The low quality characterising tourism translation into English in a country like Italy, boasting the largest cultural heritage in the world, is paradoxical and highlights the need for high-level professional translator training. The translation of tourism communication is a complex cross- cultural mediation practice as it is found at the crossroads not only of many disciplines such as history, arts, sociology, economics, but also of different semiotic resources, i.e. speech, writing, sounds, images. As a consequence, new multidisciplinary training options in the field of tourism communication should be created, answering the diversified needs of a tourist market constantly evolving. Furthermore, training should also cover new combinations of different semiotic and technological resources in order to make tourism communication accessible not only in terms of language and intercultural mediation, but also in a perspective of social inclusion. In 2018, a workshop within the TranslatingEurope project1 addressed the topics of tourism translation and cultural heritage accessibility. The aim of the workshop was to enhance appreciation for Italian tourism and cultural heritage by involving the widest audience possible. In this context, a community comprised of international tourists – including social groups such as the visually, hearing and language impaired – were taken as the recipients of a type of translation which would mediate not only language contents, but also values and cultural identities.

Challenges in the Professional Training of Language and Intercultural Mediators: Translating Tourism Cross-Cultural Communication

Mirella Agorni
2019

Abstract

The low quality characterising tourism translation into English in a country like Italy, boasting the largest cultural heritage in the world, is paradoxical and highlights the need for high-level professional translator training. The translation of tourism communication is a complex cross- cultural mediation practice as it is found at the crossroads not only of many disciplines such as history, arts, sociology, economics, but also of different semiotic resources, i.e. speech, writing, sounds, images. As a consequence, new multidisciplinary training options in the field of tourism communication should be created, answering the diversified needs of a tourist market constantly evolving. Furthermore, training should also cover new combinations of different semiotic and technological resources in order to make tourism communication accessible not only in terms of language and intercultural mediation, but also in a perspective of social inclusion. In 2018, a workshop within the TranslatingEurope project1 addressed the topics of tourism translation and cultural heritage accessibility. The aim of the workshop was to enhance appreciation for Italian tourism and cultural heritage by involving the widest audience possible. In this context, a community comprised of international tourists – including social groups such as the visually, hearing and language impaired – were taken as the recipients of a type of translation which would mediate not only language contents, but also values and cultural identities.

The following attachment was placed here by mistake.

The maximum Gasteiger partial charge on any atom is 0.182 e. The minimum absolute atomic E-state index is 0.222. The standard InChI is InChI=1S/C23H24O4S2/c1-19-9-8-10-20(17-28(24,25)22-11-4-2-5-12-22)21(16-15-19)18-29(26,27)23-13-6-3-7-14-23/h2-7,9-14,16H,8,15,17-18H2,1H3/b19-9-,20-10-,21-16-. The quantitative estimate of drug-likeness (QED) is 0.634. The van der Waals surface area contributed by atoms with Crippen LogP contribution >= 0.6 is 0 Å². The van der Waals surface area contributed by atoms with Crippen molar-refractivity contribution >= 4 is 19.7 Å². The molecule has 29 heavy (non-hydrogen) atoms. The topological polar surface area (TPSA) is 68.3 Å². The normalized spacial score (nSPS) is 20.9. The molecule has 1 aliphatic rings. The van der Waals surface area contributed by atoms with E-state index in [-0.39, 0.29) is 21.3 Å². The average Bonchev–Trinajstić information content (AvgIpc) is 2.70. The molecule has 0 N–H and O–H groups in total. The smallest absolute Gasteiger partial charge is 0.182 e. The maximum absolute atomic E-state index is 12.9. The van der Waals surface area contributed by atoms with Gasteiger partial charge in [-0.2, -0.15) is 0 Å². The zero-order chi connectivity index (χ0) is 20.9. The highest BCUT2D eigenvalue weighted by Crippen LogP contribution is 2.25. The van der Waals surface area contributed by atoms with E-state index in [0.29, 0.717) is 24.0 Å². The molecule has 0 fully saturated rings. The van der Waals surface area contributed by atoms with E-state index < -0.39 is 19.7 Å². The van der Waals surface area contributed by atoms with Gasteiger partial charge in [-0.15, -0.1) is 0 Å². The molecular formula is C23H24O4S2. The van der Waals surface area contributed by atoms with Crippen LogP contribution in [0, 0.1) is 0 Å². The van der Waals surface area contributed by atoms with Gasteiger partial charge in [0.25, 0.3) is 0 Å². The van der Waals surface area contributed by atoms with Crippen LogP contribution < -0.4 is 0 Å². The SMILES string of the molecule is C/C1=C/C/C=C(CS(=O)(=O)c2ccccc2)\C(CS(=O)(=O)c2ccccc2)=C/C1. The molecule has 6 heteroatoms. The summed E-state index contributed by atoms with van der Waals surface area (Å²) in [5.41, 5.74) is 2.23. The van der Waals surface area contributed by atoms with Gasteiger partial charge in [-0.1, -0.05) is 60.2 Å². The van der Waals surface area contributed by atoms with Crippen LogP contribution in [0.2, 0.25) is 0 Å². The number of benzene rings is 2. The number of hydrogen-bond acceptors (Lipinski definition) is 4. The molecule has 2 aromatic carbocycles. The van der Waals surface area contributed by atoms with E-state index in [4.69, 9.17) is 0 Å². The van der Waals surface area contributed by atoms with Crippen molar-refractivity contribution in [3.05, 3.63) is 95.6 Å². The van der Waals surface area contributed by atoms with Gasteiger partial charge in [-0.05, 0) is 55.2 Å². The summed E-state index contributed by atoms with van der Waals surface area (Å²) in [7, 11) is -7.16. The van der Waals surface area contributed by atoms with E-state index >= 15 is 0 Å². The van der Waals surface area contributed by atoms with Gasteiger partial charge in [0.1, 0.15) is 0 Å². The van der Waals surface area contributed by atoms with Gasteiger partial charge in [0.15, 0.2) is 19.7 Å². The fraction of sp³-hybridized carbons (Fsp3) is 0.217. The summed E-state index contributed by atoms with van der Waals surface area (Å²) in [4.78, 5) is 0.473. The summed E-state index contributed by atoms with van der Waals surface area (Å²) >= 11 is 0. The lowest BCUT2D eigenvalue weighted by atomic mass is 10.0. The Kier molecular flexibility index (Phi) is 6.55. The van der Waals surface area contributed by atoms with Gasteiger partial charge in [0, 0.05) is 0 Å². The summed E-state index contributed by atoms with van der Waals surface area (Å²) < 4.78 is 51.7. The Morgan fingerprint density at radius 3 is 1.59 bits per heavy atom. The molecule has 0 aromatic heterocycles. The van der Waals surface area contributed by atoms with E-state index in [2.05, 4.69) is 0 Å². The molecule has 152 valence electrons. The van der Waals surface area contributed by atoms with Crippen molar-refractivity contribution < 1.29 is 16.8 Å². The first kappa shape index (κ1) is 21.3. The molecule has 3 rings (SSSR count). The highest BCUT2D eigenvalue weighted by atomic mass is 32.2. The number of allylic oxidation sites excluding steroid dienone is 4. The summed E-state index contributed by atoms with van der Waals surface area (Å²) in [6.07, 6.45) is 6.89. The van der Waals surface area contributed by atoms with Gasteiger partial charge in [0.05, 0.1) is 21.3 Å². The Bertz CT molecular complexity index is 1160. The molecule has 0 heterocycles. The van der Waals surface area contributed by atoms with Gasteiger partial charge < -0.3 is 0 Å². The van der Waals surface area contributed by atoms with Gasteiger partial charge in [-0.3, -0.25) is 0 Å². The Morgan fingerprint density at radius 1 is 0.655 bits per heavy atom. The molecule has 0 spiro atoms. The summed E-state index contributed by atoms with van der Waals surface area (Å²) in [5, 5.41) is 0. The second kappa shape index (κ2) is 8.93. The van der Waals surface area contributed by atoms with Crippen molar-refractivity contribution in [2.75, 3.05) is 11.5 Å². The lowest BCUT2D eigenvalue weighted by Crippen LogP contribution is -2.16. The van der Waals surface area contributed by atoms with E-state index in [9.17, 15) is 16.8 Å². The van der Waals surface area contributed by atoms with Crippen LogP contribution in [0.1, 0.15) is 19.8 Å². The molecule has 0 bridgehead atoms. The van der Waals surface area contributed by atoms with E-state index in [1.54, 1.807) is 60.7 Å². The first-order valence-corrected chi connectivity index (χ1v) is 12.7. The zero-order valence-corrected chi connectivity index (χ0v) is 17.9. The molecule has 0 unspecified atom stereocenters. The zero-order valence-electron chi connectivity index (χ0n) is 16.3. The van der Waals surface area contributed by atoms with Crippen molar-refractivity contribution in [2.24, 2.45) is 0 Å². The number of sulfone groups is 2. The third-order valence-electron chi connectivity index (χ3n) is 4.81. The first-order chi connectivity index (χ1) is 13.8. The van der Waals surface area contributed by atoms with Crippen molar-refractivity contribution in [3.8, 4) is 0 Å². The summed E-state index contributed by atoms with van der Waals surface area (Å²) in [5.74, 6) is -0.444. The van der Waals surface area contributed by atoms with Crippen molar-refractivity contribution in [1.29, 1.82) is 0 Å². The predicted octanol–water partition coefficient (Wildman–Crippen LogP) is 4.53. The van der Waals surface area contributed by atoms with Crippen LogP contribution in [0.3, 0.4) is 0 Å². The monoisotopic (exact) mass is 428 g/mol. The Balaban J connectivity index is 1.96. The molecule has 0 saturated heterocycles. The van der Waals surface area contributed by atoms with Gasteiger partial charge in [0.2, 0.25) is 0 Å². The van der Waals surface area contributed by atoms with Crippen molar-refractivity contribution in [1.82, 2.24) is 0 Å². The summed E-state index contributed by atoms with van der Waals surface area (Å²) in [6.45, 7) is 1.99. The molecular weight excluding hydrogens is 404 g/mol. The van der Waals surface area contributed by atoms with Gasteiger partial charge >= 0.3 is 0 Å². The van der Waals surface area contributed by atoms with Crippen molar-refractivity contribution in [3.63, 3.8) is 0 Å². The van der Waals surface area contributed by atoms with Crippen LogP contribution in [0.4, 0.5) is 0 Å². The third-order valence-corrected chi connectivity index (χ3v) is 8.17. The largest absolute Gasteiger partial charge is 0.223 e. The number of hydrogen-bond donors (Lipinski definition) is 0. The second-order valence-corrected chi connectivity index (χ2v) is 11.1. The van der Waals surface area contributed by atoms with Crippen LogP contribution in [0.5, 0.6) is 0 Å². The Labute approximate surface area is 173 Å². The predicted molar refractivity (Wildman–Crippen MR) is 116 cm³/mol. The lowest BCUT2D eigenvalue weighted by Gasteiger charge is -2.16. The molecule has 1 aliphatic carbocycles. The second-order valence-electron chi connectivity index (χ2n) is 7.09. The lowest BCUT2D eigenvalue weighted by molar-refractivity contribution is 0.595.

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Utilizza questo identificativo per citare o creare un link a questo documento: http://hdl.handle.net/10278/3723147
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